Health

8 Causes of Food Cravings

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It is always best to be mindful when we eat. Our parents taught us to sit at the table together as a family. We had to turn off the television and absolutely no toys at the table. Chew thoroughly. Many nutritionists teach their clients to note their mood when they choose to eat when not feeling hunger signals. Were they feeling mad, sad, frustrated or happy? Seeing the connection between food decisions and emotion may better help us understand when and why we crave the foods we do. But with the fast paced life we live nowadays, we are often either forgetting to eat, scarfing down the most convenient available choices (fast foods) on the go, letting our kids play with electronical devices at the table or in front of the television, and eating it in the car or at our work desk or standing up in the kitchen. Are we teaching and perpetuating negative food habits? Below are 8 causes of our food cravings. Understanding them will hopefully make us better eaters and healthier, optimal functioning people.

Are you drinking enough? Being dehydrated and not having a habit of drinking clean water around the clock  (not just when you are thirsty) can send the message to the brain that the body is thirsty and on the verge of dehydration. Dehydration can manifest as a mild hunger, so the first thing to do when you get a craving is drink a tall glass of water. But note this: excess water can also cause cravings and bloating, so be sure that your water intake is well balanced.

Emotional Eating. Being dissatisfied or (or happy, for that matter) with a relationship, having an obsession to working out or an inappropriate exercise routine, being bored, stressed, uninspired, feeling purposeful, unhappy at a job, or lacking a spiritual practice may all cause emotional eating. Eating, especially in our country is used as a comfort, sport and many times a celebratory occasion which teaches our brains to turn to food for feeling satisfied.

Yin/yang imbalance. From the Eastern Chinese Medicine practices, all foods have yin and yang qualities. Certain foods have more yin qualities (expansive) while other foods have more yang qualities (contractive). Eating foods that are either extremely yin or extremely yang causes cravings in order to maintain balance. For example, eating a diet too rich in sugar (yin) may cause a craving for meat (yang). Eating too many raw foods (yin) may cause cravings for extremely cooked (dehydrated) foods or vice versa.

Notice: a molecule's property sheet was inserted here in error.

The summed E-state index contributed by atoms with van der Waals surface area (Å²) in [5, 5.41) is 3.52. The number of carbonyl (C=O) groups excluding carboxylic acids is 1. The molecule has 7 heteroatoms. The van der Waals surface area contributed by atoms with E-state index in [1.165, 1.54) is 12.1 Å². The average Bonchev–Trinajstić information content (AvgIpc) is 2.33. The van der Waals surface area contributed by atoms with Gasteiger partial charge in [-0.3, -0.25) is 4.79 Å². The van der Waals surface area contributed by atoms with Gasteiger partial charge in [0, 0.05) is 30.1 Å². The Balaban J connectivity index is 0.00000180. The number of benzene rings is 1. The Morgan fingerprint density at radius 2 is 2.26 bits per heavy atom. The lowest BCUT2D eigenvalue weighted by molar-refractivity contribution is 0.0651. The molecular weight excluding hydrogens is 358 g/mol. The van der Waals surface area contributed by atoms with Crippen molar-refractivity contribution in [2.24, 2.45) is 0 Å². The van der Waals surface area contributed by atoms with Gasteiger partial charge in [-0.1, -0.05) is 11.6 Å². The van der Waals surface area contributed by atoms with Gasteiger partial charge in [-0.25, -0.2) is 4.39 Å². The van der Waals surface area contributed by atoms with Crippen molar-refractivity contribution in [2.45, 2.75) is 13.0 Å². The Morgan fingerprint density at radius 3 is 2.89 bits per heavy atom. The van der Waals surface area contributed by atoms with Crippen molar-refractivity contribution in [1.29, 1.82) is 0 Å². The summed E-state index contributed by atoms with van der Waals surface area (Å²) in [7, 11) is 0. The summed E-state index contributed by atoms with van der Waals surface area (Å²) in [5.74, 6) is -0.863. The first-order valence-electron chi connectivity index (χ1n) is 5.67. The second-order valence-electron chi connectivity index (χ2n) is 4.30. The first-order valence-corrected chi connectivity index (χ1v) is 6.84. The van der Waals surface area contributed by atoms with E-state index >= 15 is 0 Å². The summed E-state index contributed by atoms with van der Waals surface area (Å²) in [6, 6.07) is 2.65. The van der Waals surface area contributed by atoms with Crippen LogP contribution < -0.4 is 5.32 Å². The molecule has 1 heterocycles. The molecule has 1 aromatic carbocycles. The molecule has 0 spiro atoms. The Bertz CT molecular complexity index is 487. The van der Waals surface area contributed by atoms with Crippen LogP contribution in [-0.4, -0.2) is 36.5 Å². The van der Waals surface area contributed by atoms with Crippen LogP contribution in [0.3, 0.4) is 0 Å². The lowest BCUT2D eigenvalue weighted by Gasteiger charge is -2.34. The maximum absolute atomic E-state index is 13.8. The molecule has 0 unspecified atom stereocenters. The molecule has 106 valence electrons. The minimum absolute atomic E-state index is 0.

Inside coming out. Often times, cravings come from foods that we have recently eaten, foods eaten by our ancestors, or foods from our childhood. That is why people who eat junk and fast foods often crave them more and more. When people abstain from eating junk food and sugars, taste buds are retrained and the body does not crave those foods as much.

Seasons. Often the body craves foods that balance the elements of the season. In the spring, people crave detoxifying foods like leafy greens or citrus foods. In the summer, people crave cooling foods like fruit, raw foods and ice cream, and in the fall people crave grounding foods like squash, onions and nuts. During winter, many crave hot and heat-producing foods like meat, oil and fat. Cravings can also be associated with the holidays, for foods like turkey, eggnog or sweets.

Lack of nutrients. Our bodies are incredibly smart. We can actually learn so much if we just pay attention to what it is telling us by being aware of our cravings.  If the body has inadequate nutrients, it will produce odd cravings. For example, inadequate mineral levels produce salt cravings, and overall inadequate nutrition produces cravings for non-nutritional forms of energy, like caffeine.

Hormones. When women experience menstruation, pregnancy or menopause, fluctuating testosterone and estrogen levels may cause unique cravings.

Unawareness. People who are less aware of the foods they put into their mouths are subject to self-sabotage syndrome, when the foods we crave start causing a cascade of self-binging in order to balance ourselves. This often happens from low blood-sugar and may result in strong mood swings. The foods that are agriculturally grown in our modern day with pesticides, toxins and antibiotics cause extreme changes and adverse health effects to our bodies. Starting a new weight loss program, diet, or medication drug can also off set the way we eat.

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